Russell Anderson talked about HedgeStreet’s markets. One factoid I picked up is that HedgeStreet gets their piece by charging a percentage of the winning side of contracts. TEN charges a commission to traders who buy at the market price. Orders entered into the book are free.

Eric Zitzewitz presented his paper with Justin Wolfers on Interpreting Prediction Market Prices as Probabilities. This paper is a response to Charles Manski’s earlier paper arguing that prices are more likely to constitute a weighted average of beliefs. Eric argued that a more general model of trader’s preferences and budget leads to a model in which prices are very close to probabilities, and that traders have practical incentives to move the prices closer to probabilities. The paper shows that their model also predicts price curves that match the results seen in actual markets more closely than Manski’s do. One good line that Eric used in explaining the uses for Prediction Markets is that they allow us to study the likelihood of events even when the events never actually take place.

Todd Proebsting has been proselytizing for Prediction Markets inside Microsoft for a couple of years. He set up markets that continue to be used for internal decision making, though not in any formal routine process. The first market they ran quickly showed that a project was in serious schedule trouble, even though the management team had been reassured (by the same employees who participated in the market) that the project was on track. Unfortunately for the people who predicted the schedule problem, the project manager changed the milestones in response to the dire predictions, eliminating the value of the investments based on the completion date. Since then, Todd has been more careful about how questions are phrased. Microsoft’s markets uses a market maker and doesn’t support limit orders because their initial informal survey showed that people were hesitant to leave book orders. Todd recently saw Edward Tufte’s presentation on the evils of PowerPoint, so he spoke without slides which might have been illegal if he tried to do it at Microsoft.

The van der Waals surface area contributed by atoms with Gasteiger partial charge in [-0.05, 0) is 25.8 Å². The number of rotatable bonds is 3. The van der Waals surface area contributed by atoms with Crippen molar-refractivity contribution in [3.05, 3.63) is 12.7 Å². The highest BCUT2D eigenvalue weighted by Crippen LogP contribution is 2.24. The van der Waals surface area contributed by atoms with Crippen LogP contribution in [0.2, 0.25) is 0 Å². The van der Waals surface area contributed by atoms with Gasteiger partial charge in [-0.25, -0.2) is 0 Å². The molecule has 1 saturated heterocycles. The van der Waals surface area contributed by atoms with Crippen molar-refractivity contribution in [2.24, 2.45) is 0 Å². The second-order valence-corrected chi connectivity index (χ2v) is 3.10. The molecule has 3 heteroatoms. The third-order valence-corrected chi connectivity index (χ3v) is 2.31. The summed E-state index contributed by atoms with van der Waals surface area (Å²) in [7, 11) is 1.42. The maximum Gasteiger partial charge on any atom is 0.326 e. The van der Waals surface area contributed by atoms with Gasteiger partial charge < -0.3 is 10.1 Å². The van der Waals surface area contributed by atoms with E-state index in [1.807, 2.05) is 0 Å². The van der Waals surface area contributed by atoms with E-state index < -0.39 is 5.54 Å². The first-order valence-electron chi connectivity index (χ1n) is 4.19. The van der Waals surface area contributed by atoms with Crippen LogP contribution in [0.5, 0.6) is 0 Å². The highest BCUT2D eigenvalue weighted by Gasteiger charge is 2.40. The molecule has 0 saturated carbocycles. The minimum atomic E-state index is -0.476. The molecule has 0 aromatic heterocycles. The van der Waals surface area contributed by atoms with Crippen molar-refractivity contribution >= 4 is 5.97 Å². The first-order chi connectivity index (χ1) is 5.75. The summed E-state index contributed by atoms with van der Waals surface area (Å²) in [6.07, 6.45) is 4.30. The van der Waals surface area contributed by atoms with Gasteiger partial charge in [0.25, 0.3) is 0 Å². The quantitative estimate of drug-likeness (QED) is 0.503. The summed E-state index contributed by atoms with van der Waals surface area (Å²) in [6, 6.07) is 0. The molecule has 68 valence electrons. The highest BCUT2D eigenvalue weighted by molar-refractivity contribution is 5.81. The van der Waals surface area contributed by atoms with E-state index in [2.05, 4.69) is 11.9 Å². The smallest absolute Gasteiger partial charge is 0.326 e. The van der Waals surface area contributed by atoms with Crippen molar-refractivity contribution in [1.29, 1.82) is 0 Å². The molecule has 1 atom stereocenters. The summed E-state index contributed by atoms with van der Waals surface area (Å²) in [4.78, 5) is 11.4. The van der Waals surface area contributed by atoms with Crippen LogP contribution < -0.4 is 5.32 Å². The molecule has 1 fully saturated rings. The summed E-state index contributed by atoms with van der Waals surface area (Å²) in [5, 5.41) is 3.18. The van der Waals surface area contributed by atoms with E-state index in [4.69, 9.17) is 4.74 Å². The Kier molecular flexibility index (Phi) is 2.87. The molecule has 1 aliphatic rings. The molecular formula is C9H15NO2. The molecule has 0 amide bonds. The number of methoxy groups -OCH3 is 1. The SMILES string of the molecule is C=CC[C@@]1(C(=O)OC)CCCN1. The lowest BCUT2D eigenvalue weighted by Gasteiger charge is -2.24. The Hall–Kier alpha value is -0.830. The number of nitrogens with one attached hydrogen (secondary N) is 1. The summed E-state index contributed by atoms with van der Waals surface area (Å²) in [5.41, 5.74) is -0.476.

Dave Pennock gave the audience a choice among a few short presentations he had prepared. The audience opted first for his presentation on Search Futures and the Tech Buzz game. The Tech Buzz forecasts got better as deadlines drew nearer. Some traders were able to figure out that the prices in the Dynamic Parimutuel market should be proportional to the square root of the underlying index value (search terms on Yahoo); the best traders pushed prices closer to that level. The second section of the talk covered the paper Pennock wrote with Servan-Schreiber, Wolfers, and Galebach. They analyzed data from real money and play money prediction markets for NFL football and showed that the prices on both were much better predictions than those of most bettors. (NewsFutures and TradeSports came in 6th and 8th out of about 2000 contestants.)

The day ended with a panel that I moderated. I didn’t get a chance to take notes, so all I can say was that it was congenial, and the panelists addressed all the questions.

The format was generous, with plenty of time between sessions for people to talk. The location at UCSF’s Mission Bay campus worked quite well.